I should point out that when looking at their Instagram accounts, it looks like Ivan Hemmingsen and Lars Vestergaard forms a couple, so it might also be the home address of Ivan Hemmingsen, and thus Lars Vestergaard might not be involved in the organization at all. Still, no matter whether Lars Vestergaard is involved or not, it is clear that Dansk Regnbueråd is heavily connected to Dansk Folkeparti, and that every time someone uses them as a source, they are really using Dansk Folkeparti as a source.

RIP Uffe Ellemann-Jensen (1941-2022)

Former Danish Foreign Minister Uffe Ellemann-Jensen has died, 80 years old. He was an often controversial foreign minister for Denmark in the period 1982-1993, serving during some of the most important years of post-war European history. Back when he was a minister, he changed the Danish foreign policy from being nationalistic, or at most Nordic, to be European and international, and by doing that, he helped shape not only Danish foreign policy ever since, but even the path of Europe.

As a foreign minister he often split the nation – a lot of people, especially on the political left, found him arrogant and even undemocratic, while for many other people, he was the very picture of a statesman, making such that Denmark punched way above its weight in international matters. During the collapse of the Soviet Union, and the fall of the Berlin wall, Ellemann-Jensen led the Nordic countries in playing a key role in recognizing the emerging Eastern countries, and he ensured that Denmark was among first countries in the world to re-start diplomatic relationships with the Baltic countries in 1991, helping speeding up the process of the world recognizing them as independent countries. To read more about the role of Denmark regarding the freedom of the Baltic countries, I recommend reading The Role of Denmark in the Renewal of Latvian Independence (pdf), which is on the website of the Latvian embassy in Denmark, or Danish Support for the Baltic Struggle for Independence 1988-1991: A Hawk-Dove Domestic Confrontation (pdf), which also explains the pressure Ellemann-Jensen faced in Danish politics.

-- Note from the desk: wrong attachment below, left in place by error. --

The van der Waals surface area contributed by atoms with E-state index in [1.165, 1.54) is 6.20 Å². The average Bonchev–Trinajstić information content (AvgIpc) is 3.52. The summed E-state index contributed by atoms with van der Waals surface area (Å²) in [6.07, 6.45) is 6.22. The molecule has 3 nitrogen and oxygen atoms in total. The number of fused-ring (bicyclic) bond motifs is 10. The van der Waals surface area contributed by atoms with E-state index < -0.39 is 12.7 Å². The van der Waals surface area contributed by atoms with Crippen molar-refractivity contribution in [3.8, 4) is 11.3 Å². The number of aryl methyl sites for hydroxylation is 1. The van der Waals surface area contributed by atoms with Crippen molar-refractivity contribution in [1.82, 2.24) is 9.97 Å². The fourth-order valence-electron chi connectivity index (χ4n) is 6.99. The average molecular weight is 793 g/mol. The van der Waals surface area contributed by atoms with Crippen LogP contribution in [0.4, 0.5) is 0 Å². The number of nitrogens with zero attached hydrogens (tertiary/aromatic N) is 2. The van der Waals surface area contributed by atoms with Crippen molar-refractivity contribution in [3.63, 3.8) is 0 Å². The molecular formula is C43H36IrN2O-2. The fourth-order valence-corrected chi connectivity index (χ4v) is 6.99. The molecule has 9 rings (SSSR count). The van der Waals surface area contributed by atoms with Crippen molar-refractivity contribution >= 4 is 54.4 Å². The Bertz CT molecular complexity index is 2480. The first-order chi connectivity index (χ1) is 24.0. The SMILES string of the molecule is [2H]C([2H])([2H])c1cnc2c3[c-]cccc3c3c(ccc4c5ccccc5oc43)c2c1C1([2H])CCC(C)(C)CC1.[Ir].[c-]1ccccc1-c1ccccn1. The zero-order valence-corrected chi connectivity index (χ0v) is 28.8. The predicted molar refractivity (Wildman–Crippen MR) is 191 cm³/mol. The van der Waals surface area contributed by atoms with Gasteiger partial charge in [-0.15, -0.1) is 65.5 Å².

I think it is fairly safe to say that history has shown Ellemann-Jensen to be right, and that very few politicians would today try to roll back the changes he brought to Danish foreign policy. Denmark still punches above its weight, and Denmark is still explicitly pro-EU and pro-NATO.

After the Social Democratic government took over in 1993, he became leader of the opposition, and continued to be so, until 1998, which his side lost by one mandate – he needed just 85 more votes. Thus he is often referred to as the best Danish Prime Minister we never had. After that he retired from politics, but not from the occasional political opinion. In his post-politics years, he became a strong voice against the increasingly xenophobic Danish refugee and immigration policy, and until the end, he was as strong voice in support of Ukraine against the Russian invasion.

Goodbye Uffe Ellemann-Jensen, thank you for everything you have done, not only for Denmark, but also for Europe and globally

A Danish yes to more EU

Denmark has been part of the EU since the EU was created out of the EC, but it has never been a full-blown member. Rather, Denmark has held some opt-outs since joining the EU. This was because the Danish citizens rejected joining the EU in full in 1992, but accepted a watered down membership in 1993 (interestingly enough, the last election I couldn’t vote at, and the first I could vote at, respectively). Ever since then, there have been attempts at getting rid of the opts-outs, but every time the Danes rejected this  – that is, until yesterday, where there was a national referendum on the Danish opt-out on defense, where the Danes voted yes.